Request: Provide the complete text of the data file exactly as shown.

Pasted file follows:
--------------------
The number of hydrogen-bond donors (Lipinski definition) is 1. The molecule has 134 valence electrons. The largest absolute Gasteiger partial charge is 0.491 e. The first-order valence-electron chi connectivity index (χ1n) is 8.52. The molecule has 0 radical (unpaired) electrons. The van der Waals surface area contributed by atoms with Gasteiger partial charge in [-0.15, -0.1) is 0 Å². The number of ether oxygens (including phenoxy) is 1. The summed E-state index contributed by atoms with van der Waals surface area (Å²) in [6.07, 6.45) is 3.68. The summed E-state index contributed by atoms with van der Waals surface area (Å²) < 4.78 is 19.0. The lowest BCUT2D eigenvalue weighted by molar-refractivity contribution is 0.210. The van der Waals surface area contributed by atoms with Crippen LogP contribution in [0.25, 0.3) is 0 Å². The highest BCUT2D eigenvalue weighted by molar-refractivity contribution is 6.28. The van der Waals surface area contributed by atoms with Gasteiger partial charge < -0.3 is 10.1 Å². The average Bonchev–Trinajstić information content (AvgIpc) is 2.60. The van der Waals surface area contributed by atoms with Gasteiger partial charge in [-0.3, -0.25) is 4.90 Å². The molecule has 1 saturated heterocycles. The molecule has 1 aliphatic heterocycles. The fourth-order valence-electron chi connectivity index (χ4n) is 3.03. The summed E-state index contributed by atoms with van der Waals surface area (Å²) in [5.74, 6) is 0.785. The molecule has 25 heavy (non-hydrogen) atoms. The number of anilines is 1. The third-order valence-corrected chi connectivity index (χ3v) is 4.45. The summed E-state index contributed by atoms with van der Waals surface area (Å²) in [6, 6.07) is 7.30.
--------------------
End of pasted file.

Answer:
The number of hydrogen-bond donors (Lipinski definition) is 1. The molecule has 134 valence electrons. The largest absolute Gasteiger partial charge is 0.491 e. The first-order valence-electron chi connectivity index (χ1n) is 8.52. The molecule has 0 radical (unpaired) electrons. The van der Waals surface area contributed by atoms with Gasteiger partial charge in [-0.15, -0.1) is 0 Å². The number of ether oxygens (including phenoxy) is 1. The summed E-state index contributed by atoms with van der Waals surface area (Å²) in [6.07, 6.45) is 3.68. The summed E-state index contributed by atoms with van der Waals surface area (Å²) < 4.78 is 19.0. The lowest BCUT2D eigenvalue weighted by molar-refractivity contribution is 0.210. The van der Waals surface area contributed by atoms with Crippen LogP contribution in [0.25, 0.3) is 0 Å². The highest BCUT2D eigenvalue weighted by molar-refractivity contribution is 6.28. The van der Waals surface area contributed by atoms with Gasteiger partial charge < -0.3 is 10.1 Å². The average Bonchev–Trinajstić information content (AvgIpc) is 2.60. The van der Waals surface area contributed by atoms with Gasteiger partial charge in [-0.3, -0.25) is 4.90 Å². The molecule has 1 saturated heterocycles. The molecule has 1 aliphatic heterocycles. The fourth-order valence-electron chi connectivity index (χ4n) is 3.03. The summed E-state index contributed by atoms with van der Waals surface area (Å²) in [5.74, 6) is 0.785. The molecule has 25 heavy (non-hydrogen) atoms. The number of anilines is 1. The third-order valence-corrected chi connectivity index (χ3v) is 4.45. The summed E-state index contributed by atoms with van der Waals surface area (Å²) in [6, 6.07) is 7.30.